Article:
Johan Kvandal: Complete String Quartets
Johan Kvandal was born in Kristiania, soon to be Oslo, in 1919. His father was the composer David Monrad Johansen, who, inspired by Edvard Grieg, strived to combine a national idiom with modern developments in European music. His son can be said to have followed a similar path from the outset, but his musical output is as a whole more European than Norwegian. Through his parents, Kvandal was familiar with the artistic milieu in Oslo and spent summers in peaceful Osterdalen.
He studied organ, conducting and above all composition in Oslo, Vienna (with Joseph Marx) and later in Paris. Here, from 1952 until 1954, he received lasting impressions from Nadia Boulanger and her circle of students and became familiar with the music of luminaries like Bela Bartok, Igor Stravinsky and Olivier Messiaen.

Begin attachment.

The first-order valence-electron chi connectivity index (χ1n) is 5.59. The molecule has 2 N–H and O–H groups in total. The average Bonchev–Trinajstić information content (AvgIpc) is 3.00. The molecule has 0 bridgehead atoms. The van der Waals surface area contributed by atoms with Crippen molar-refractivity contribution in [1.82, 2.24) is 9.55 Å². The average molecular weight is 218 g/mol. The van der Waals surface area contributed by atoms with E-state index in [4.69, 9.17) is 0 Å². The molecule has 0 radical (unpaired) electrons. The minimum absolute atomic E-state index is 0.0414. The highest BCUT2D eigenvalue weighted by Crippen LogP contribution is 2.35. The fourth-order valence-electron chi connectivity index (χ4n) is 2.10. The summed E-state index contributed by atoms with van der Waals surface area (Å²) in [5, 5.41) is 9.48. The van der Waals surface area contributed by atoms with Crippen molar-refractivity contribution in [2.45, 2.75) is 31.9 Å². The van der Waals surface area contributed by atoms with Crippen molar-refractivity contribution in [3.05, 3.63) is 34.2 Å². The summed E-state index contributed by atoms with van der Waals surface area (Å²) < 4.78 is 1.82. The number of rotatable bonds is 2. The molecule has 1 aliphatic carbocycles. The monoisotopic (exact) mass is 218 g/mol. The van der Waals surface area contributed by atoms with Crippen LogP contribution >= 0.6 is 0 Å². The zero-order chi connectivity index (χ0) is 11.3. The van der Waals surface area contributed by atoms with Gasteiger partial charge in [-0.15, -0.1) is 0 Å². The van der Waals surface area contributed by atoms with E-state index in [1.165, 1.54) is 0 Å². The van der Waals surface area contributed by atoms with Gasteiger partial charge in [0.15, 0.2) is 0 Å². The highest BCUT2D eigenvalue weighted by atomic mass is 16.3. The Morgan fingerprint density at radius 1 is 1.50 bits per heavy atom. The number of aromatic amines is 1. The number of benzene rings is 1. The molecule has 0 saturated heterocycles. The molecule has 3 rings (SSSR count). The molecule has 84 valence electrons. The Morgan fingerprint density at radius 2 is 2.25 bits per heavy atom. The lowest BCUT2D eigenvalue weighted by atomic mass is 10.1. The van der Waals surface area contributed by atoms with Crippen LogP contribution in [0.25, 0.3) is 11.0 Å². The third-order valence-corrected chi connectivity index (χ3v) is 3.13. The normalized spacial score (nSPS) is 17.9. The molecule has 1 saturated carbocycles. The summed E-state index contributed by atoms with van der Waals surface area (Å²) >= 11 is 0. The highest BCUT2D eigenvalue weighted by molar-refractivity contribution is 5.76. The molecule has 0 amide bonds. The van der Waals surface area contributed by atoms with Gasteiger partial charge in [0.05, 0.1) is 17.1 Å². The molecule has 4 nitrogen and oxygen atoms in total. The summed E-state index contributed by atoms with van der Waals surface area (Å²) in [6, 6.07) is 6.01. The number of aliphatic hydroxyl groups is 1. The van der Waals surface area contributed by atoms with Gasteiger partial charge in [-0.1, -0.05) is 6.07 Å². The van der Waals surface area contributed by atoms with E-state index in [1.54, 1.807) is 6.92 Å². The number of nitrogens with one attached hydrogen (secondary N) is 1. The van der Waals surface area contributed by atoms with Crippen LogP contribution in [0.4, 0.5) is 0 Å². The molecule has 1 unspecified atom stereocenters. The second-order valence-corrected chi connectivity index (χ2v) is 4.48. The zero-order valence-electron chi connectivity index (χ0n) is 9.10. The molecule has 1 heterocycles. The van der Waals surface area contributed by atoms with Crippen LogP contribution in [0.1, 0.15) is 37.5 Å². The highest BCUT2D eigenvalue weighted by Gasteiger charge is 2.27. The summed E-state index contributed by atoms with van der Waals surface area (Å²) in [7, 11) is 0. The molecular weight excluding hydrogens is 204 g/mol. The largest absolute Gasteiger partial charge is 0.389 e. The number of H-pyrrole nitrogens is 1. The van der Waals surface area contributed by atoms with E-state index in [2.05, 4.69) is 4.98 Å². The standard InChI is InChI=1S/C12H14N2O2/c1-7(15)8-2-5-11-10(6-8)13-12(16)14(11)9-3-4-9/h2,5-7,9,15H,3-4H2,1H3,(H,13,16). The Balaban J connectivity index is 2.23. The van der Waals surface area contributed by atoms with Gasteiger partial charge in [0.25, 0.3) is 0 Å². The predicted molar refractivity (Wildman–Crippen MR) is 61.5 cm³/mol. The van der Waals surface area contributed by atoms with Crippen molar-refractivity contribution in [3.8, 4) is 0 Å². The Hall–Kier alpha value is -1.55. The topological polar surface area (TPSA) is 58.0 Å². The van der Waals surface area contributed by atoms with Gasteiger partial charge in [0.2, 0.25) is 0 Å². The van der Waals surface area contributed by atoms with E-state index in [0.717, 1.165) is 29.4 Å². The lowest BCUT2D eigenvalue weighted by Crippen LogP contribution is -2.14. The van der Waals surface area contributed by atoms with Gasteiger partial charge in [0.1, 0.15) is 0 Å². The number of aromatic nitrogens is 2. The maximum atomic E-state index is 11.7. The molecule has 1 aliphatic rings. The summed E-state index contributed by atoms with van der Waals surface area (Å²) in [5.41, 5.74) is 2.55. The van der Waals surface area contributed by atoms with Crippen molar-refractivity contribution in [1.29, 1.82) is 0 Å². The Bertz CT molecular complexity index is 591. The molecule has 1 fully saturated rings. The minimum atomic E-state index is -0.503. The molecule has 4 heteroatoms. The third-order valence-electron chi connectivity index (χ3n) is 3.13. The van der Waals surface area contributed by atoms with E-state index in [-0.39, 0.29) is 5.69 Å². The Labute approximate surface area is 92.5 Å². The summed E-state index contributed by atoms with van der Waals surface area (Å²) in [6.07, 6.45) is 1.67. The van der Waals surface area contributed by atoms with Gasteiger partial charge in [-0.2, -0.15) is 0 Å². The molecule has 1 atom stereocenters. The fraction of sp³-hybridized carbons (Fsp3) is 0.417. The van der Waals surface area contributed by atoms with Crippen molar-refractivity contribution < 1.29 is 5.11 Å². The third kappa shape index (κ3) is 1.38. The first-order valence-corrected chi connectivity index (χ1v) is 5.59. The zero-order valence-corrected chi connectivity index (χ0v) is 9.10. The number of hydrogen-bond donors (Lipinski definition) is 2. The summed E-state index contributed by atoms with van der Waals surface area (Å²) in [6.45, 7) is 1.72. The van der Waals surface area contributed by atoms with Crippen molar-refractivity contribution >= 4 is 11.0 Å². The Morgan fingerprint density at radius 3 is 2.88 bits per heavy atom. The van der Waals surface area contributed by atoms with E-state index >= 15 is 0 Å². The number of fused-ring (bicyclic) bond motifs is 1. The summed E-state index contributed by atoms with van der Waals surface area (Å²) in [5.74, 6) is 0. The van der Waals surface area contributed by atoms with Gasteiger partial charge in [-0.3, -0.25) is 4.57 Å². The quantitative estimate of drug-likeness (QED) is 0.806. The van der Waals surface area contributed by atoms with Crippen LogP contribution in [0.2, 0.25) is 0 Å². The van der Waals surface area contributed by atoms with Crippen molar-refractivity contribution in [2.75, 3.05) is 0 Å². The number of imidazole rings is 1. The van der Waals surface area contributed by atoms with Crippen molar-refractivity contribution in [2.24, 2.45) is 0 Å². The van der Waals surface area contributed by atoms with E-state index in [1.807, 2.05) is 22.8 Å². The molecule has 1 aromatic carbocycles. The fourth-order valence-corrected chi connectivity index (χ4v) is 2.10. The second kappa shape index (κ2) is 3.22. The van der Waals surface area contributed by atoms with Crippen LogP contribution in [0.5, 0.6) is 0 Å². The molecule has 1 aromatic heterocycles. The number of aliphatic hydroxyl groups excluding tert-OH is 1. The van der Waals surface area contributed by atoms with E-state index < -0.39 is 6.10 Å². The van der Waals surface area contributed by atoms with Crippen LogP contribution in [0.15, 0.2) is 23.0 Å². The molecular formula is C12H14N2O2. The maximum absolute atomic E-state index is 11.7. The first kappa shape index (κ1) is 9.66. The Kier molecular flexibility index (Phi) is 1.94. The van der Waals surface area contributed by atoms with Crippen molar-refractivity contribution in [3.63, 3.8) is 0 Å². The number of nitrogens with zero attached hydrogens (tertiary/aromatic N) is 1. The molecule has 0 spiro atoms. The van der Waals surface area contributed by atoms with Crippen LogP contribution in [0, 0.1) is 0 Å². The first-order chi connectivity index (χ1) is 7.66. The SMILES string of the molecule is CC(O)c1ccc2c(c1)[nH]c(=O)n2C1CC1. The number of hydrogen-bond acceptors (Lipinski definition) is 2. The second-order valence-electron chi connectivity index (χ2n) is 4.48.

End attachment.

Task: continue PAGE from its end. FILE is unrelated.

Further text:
His modernistic style may at times sound quite dissonant, but he steered clear of dodecaphony and serialism. He continued to compose in (neo-)classical forms, feeling that they were by no means a spent force. His second and third string quartets and the two Norwegian Dances date from his post-Paris period.
Johan Kvandal, whose outward appearance was rather timid, was a surprisingly versatile composer with a rich output, who wrote for a wide variety of ensembles: solo works, songs, choral works, concertos and orchestral compositions, including a symphony. His biggest work, the opera Mysteries op. 75 (1993), is based on Knut Hamsun's novel of the same title. Kvandal died in Oslo in 1999, at the age of 79.
- Kvandal: Fugue for String Quartet
- String Quartet No. 1, Op. 11
- String Quartet No. 2, Op. 27
- Two Norwegian Dances, Op. 44
- String Quartet No. 3, Op. 60
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